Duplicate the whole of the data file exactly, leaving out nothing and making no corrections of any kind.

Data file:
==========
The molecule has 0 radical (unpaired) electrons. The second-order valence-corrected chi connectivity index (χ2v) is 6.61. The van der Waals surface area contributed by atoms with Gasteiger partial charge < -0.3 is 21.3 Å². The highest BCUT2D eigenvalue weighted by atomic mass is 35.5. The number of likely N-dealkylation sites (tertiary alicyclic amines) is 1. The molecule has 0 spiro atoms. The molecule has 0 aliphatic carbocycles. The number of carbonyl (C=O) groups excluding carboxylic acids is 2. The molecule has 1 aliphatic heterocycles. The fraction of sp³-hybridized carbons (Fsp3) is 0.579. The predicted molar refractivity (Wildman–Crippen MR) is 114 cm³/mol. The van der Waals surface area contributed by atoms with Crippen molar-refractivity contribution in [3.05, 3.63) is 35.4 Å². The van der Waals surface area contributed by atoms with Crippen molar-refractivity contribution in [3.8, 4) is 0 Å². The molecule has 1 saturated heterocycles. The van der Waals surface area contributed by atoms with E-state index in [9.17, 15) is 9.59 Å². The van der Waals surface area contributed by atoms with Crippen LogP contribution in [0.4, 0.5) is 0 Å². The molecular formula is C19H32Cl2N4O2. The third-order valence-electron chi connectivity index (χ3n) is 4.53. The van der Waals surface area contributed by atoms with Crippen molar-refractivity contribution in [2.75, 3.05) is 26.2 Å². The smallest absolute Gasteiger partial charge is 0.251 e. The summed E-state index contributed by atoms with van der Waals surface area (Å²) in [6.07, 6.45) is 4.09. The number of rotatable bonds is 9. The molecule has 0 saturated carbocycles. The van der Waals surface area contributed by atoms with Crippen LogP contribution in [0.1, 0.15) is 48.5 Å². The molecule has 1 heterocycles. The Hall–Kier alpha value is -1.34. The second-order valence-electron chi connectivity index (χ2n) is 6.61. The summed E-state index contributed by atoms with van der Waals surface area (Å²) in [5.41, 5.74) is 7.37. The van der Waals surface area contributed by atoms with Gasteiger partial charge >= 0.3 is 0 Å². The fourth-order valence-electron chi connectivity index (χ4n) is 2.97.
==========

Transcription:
The molecule has 0 radical (unpaired) electrons. The second-order valence-corrected chi connectivity index (χ2v) is 6.61. The van der Waals surface area contributed by atoms with Gasteiger partial charge < -0.3 is 21.3 Å². The highest BCUT2D eigenvalue weighted by atomic mass is 35.5. The number of likely N-dealkylation sites (tertiary alicyclic amines) is 1. The molecule has 0 spiro atoms. The molecule has 0 aliphatic carbocycles. The number of carbonyl (C=O) groups excluding carboxylic acids is 2. The molecule has 1 aliphatic heterocycles. The fraction of sp³-hybridized carbons (Fsp3) is 0.579. The predicted molar refractivity (Wildman–Crippen MR) is 114 cm³/mol. The van der Waals surface area contributed by atoms with Crippen molar-refractivity contribution in [3.05, 3.63) is 35.4 Å². The van der Waals surface area contributed by atoms with Crippen molar-refractivity contribution in [3.8, 4) is 0 Å². The molecule has 1 saturated heterocycles. The van der Waals surface area contributed by atoms with E-state index in [9.17, 15) is 9.59 Å². The van der Waals surface area contributed by atoms with Crippen LogP contribution in [0.4, 0.5) is 0 Å². The molecular formula is C19H32Cl2N4O2. The third-order valence-electron chi connectivity index (χ3n) is 4.53. The van der Waals surface area contributed by atoms with Crippen molar-refractivity contribution in [2.75, 3.05) is 26.2 Å². The smallest absolute Gasteiger partial charge is 0.251 e. The summed E-state index contributed by atoms with van der Waals surface area (Å²) in [6.07, 6.45) is 4.09. The number of rotatable bonds is 9. The molecule has 0 saturated carbocycles. The van der Waals surface area contributed by atoms with Crippen LogP contribution in [0.1, 0.15) is 48.5 Å². The molecule has 1 heterocycles. The Hall–Kier alpha value is -1.34. The second-order valence-electron chi connectivity index (χ2n) is 6.61. The summed E-state index contributed by atoms with van der Waals surface area (Å²) in [5.41, 5.74) is 7.37. The van der Waals surface area contributed by atoms with Gasteiger partial charge >= 0.3 is 0 Å². The fourth-order valence-electron chi connectivity index (χ4n) is 2.97.